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TISM - The White Albun

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‘Everyone else has had more sex than me / Does anyone else get that feeling?’


- TISM, Everyone Else Has Had More Sex Than Me, 2004.


 


This Is Serious Mum are one of the most enigmatic entities in the halls of Australian rock history. Its not their anonymity-granting masks that have ensured that they will always be a pop-rock mystery. No, it’s the fact that TISM, despite years of extraordinary popularity and a number of brilliant albums, have never been given anything but – at best – grudging respect and – at worst – outright loathing.


 


It’s not difficult to see why the ‘rock elite’ slags off TISM as nothing more than a joke with no punchline. This is a band that has delivered song titles like A Tale Of Two Faeces and I Might Be A Cunt, But I’m Not A Fucking Cunt. The aesthetic concept of TISM also lends itself to criticism; the anonymity lends itself to conjecture about who they are, and why they ‘hide’ from the punters. Their pseudonyms hint at the humour of somebody with an Arts degree and too much time on their hands (Eugene De La Hot Croix Bun, for example, links a French Romantic painter with tasty Easter treats). But it’s not TISM’s aesthetic that should dictate their value. In this case, at least, the message is not the medium.


 


But to belittle TISM’s contribution to Australian music on the basis of oft-questionable song titles is to miss the point entirely. To use an obvious metaphor, isn’t there more behind the collective balaclava of This Is Serious Mum than poo-jokes and swearing? Upon examination we find that, yes, there is a lot to be said for TISM.


 


TISM are so important because they capture us. They are suburbia writ large. They extrapolate the oft-insidious suburban malaise that affects so much of Australia and express it concisely through music. Their songs speak of the tyranny of distance, Jungian archetypes and the formation of social mores. They examine the value of societal constructs – yobs, wankers, mods, nerds, dickheads.


 


Let’s, for example, look at a song like Greg! The Stop Sign!! Ostensibly an excuse to use harmonies in a song with a silly chorus, Greg! actually speaks volumes about the suburban Australian experience. ‘What’s the use of striving’, Ron Hitler-Barassi asks, ‘as life’s road in front unravels? We get to the driving don’t choose the direction we travel.’ Hitler-Barassi looks at the very core of what it means to challenge norms. Are we fated to repeat history? What control do we wield over our own lives?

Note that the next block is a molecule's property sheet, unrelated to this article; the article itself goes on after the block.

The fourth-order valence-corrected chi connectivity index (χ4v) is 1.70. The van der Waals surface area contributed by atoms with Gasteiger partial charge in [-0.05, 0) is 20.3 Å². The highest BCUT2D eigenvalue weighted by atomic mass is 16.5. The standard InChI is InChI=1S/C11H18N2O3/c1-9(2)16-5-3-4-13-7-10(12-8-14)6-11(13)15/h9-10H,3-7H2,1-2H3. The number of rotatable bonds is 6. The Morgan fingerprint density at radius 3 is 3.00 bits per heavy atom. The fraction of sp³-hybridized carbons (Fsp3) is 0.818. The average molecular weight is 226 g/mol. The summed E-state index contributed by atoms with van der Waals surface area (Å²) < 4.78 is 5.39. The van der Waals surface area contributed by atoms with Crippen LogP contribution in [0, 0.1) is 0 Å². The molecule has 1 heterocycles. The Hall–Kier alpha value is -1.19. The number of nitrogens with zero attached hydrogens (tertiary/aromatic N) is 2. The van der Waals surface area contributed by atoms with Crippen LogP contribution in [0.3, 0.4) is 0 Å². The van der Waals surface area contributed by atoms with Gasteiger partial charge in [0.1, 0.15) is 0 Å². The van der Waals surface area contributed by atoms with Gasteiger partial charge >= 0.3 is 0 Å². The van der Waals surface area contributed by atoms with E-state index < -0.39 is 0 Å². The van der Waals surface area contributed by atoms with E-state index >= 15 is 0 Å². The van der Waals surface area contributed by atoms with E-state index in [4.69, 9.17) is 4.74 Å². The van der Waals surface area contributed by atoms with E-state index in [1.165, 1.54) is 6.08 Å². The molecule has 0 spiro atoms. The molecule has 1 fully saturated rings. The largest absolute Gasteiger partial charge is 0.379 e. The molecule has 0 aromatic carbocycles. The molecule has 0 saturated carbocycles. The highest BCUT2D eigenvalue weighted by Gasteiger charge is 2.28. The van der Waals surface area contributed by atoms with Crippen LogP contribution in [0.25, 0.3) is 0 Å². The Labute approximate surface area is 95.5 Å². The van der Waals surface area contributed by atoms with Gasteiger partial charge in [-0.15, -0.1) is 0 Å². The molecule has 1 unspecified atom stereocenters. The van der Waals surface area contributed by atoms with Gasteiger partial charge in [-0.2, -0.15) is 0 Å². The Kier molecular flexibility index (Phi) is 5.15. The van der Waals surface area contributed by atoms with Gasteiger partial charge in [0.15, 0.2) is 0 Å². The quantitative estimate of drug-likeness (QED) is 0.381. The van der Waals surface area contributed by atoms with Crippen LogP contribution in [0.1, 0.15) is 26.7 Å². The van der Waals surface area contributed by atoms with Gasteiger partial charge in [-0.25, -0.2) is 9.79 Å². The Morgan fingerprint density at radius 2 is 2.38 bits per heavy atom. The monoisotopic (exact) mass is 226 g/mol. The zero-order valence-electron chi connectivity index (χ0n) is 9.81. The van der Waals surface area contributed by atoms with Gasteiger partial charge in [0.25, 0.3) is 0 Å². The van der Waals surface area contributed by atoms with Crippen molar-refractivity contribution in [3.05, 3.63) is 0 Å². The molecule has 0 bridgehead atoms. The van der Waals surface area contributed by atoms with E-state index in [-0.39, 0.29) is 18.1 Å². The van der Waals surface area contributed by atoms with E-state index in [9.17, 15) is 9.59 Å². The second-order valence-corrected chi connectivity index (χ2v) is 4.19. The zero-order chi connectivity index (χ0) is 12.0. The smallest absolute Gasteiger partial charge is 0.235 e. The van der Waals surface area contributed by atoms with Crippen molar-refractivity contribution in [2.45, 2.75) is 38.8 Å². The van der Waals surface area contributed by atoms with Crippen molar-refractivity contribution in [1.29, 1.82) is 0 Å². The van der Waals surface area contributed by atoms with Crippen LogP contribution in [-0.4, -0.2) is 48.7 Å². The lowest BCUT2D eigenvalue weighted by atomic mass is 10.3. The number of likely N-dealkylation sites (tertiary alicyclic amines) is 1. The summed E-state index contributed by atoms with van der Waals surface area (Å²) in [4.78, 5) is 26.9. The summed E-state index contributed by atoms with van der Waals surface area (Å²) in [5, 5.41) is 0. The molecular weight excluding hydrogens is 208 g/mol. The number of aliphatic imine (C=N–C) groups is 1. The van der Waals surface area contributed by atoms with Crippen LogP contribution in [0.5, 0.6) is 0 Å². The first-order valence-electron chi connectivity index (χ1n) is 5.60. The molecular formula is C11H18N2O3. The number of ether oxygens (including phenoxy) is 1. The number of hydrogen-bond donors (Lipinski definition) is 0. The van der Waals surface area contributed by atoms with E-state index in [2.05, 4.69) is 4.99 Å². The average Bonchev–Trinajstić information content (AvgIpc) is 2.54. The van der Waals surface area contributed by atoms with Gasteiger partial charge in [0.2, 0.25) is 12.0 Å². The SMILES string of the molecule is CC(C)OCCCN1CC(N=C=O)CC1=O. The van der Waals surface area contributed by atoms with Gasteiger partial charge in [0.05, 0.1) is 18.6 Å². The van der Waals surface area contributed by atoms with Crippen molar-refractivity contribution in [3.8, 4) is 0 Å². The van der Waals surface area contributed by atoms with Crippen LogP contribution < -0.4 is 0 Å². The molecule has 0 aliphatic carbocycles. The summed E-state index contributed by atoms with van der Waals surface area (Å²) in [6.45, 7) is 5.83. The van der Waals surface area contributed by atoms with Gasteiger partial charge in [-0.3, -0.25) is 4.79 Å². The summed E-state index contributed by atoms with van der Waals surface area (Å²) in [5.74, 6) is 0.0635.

The guy who slagged the football team –
Those yobs were not for him -
Turns into a real estate agent
Who believes in discipline;
That guy who’s the first to use cocaine,
The wild boy breaking free,
Ends up in a court of law
As a prosecuting Q.C.


 


Here, Hitler-Barassi is examining the Jungian ideas of the persona – the ‘mask’ we show to reconcile the self with the expectations of the society around us – and the shadow – our savage side, best hidden. Why would a seemingly free-thinking protagonist who decried the intellectual mediocrity of the yobs become a real estate agent? Why would a drug pig end up as a Queen’s Counsel? Hitler-Barassi asks us to examine the effects of our culture in a Brechtian mode – distancing himself from the effects of the society and yet asking us to reflect upon them.


 


Humphrey B. Flaubert’s lyrical work on Whatareya’? asks similar questions; ‘What are ya’? / Yob or wanker?’ He presents such a simple oppositional binary and yet it is so relevant to how we define ourselves. We live in a society that encourages either/or classifications of the self.


 


TISM’s grasp of the existential, and the very nature of death itself is also to be commended. On 1988’s Hot Dogma – an album filled with moments of introspection and reflection on the nature of self, existence and mortality – TISM examine the value of life. Most prominent amongst the examinations of mortality and the cyclical nature of existence is Life Kills:


 


Your parents will die (if they’re not dead already);
Life is just death, made retrospective.
You’re trapped all your life, from the very first moment,
By your mother and father, who must’ve been mad
When they decided to add to their own entombment
By having a child, like their own Mum and Dad’s
Mum and Dad’s Mum and Dad’s Mum and Dad’s Mum and Dad.


 


Ron Hitler-Barassi adopts an nihilist view of existence – that is, he emphasises the meaningless of it all. His repetition of ‘mum and dad’ comes across as an intense reflection of the cyclical nature of our lives, and indeed the existence of all that is around us. Inevitably, of course, life will kill us all. Hitler-Barassi’s view seems to have ties with the philosophical theorist Edmund Gurney who wrote: